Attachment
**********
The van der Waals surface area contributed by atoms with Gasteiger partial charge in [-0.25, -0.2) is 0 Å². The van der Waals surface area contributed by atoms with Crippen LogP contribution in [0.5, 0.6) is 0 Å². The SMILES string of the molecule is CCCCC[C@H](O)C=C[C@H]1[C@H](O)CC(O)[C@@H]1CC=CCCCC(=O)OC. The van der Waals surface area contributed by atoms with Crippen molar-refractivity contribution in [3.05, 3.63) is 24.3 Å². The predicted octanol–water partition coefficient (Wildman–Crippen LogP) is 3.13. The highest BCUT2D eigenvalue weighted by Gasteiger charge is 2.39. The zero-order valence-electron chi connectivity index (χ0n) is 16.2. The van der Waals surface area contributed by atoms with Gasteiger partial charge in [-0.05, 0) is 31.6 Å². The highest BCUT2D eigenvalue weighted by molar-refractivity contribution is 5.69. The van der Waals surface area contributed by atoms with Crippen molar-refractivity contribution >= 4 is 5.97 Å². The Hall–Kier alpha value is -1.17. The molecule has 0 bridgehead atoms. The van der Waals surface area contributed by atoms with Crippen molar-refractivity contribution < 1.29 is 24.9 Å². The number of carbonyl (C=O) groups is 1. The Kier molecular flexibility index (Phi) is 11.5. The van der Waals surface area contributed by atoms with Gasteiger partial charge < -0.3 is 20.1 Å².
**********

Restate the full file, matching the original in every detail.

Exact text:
The van der Waals surface area contributed by atoms with Gasteiger partial charge in [-0.25, -0.2) is 0 Å². The van der Waals surface area contributed by atoms with Crippen LogP contribution in [0.5, 0.6) is 0 Å². The SMILES string of the molecule is CCCCC[C@H](O)C=C[C@H]1[C@H](O)CC(O)[C@@H]1CC=CCCCC(=O)OC. The van der Waals surface area contributed by atoms with Crippen molar-refractivity contribution in [3.05, 3.63) is 24.3 Å². The predicted octanol–water partition coefficient (Wildman–Crippen LogP) is 3.13. The highest BCUT2D eigenvalue weighted by Gasteiger charge is 2.39. The zero-order valence-electron chi connectivity index (χ0n) is 16.2. The van der Waals surface area contributed by atoms with Gasteiger partial charge in [-0.05, 0) is 31.6 Å². The highest BCUT2D eigenvalue weighted by molar-refractivity contribution is 5.69. The van der Waals surface area contributed by atoms with Crippen molar-refractivity contribution >= 4 is 5.97 Å². The Hall–Kier alpha value is -1.17. The molecule has 0 bridgehead atoms. The van der Waals surface area contributed by atoms with Crippen molar-refractivity contribution < 1.29 is 24.9 Å². The number of carbonyl (C=O) groups is 1. The Kier molecular flexibility index (Phi) is 11.5. The van der Waals surface area contributed by atoms with Gasteiger partial charge < -0.3 is 20.1 Å².